The first bank to officially use Ripple’s XRP-powered xRapid says it will fully integrate the technology in a matter of weeks.
Euro Exim Bank says it will begin using XRP in cross-border payments in the first quarter of this year. Graham Bright, the bank’s head of compliance and operations, told American Banker it ultimately plans to use the digital asset to power payments across 80 countries to demonstrate the speed and efficiency of cryptocurrency.
“There’s been a lot of talk around the markets about how blockchain technology can assist in trade finance. We’re interested in moving forward and creating a platform for payments for our clients who are in over 80 countries at the moment, making sure they have a smooth, frictionless way of paying local people.”
The current standard for international payments is the global network Swift, which is used by 11,000 banks and financial institutions around the world. According to Bright, one of Euro Exim Bank’s transactions on Swift’s network got lost this month, offering a prime example of why a shift to new technology is necessary.
“It was lost somewhere in the quagmire of a central organization, and we have no visibility on where it is. All the counterparty says is, ‘We have not received your message.’”
Ripple’s xRapid allows banks and financial institutions to send international payments by exchanging their local currency to XRP. The digital asset is then sent across borders and converted to the local currency in a corresponding country – all in a matter of seconds.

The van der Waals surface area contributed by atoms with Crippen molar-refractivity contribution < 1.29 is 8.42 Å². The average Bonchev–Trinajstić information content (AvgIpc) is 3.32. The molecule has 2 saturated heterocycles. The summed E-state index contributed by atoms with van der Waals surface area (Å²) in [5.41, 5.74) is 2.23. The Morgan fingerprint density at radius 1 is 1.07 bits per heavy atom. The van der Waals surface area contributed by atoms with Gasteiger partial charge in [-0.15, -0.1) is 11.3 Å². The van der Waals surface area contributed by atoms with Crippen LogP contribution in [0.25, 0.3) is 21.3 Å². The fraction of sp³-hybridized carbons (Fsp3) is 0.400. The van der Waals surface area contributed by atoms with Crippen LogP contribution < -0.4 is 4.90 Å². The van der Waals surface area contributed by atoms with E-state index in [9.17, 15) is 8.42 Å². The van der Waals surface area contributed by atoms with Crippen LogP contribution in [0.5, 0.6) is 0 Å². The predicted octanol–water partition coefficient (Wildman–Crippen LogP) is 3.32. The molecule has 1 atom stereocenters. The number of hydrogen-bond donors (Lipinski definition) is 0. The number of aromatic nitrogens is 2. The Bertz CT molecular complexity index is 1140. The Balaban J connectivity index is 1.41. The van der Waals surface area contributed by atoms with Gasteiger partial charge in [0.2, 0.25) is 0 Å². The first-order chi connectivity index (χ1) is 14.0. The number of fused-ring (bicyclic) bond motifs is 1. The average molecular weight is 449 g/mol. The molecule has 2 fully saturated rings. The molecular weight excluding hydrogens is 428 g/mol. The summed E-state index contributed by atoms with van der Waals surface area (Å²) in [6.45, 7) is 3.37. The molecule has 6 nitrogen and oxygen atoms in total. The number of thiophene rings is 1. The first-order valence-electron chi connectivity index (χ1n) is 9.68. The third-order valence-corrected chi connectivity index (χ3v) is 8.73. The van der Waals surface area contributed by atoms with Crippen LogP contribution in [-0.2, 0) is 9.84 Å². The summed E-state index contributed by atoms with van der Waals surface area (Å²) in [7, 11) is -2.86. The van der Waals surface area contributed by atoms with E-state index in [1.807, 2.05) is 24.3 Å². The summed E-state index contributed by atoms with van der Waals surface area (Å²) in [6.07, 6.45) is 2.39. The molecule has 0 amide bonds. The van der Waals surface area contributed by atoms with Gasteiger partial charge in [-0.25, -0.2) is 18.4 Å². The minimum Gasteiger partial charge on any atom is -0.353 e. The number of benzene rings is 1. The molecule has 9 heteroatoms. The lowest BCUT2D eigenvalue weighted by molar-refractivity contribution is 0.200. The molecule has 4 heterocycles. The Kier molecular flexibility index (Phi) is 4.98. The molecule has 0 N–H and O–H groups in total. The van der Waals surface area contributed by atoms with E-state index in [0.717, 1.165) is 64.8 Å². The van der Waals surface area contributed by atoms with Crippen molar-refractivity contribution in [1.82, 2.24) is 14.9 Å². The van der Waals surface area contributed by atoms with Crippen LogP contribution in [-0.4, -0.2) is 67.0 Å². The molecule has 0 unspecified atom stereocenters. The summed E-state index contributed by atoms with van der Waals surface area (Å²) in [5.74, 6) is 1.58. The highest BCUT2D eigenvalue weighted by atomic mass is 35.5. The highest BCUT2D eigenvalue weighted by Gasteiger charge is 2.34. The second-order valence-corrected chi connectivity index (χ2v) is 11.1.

Ripple has partnered with four cryptocurrency exchanges to act as bridges and execute XRP transactions via xRapid. For example, a bank can exchange dollars to XRP through the crypto exchange Bittrex, which in turn sends the XRP to the Mexico-based crypto exchange Bitso. Once Bitso receives the XRP, it instantly processes the conversion from XRP to the Mexican peso, and then delivers it to the designated Mexican bank in real time.
Ripple’s global head of strategic accounts Marcus Treacher says xRapid will give international companies a new way to send value without parking money in various currencies around the world.
“When you use XRP, instead of having to pre-park all your money in foreign accounts around the world, you hold your funds locally, under your control, your stability, your creditworthiness. It’s a much better position structurally. You can move funds from your local account, Brazilian reals, for example, into the target account, euros, say, in two minutes.”
Euro Exim Bank, which is based in London, says it first became interested in Ripple’s xRapid after being invited to the San Francisco startup’s Swell conference in October of last year.
That’s when Ripple announced its official roll out of xRapid for commercial production.
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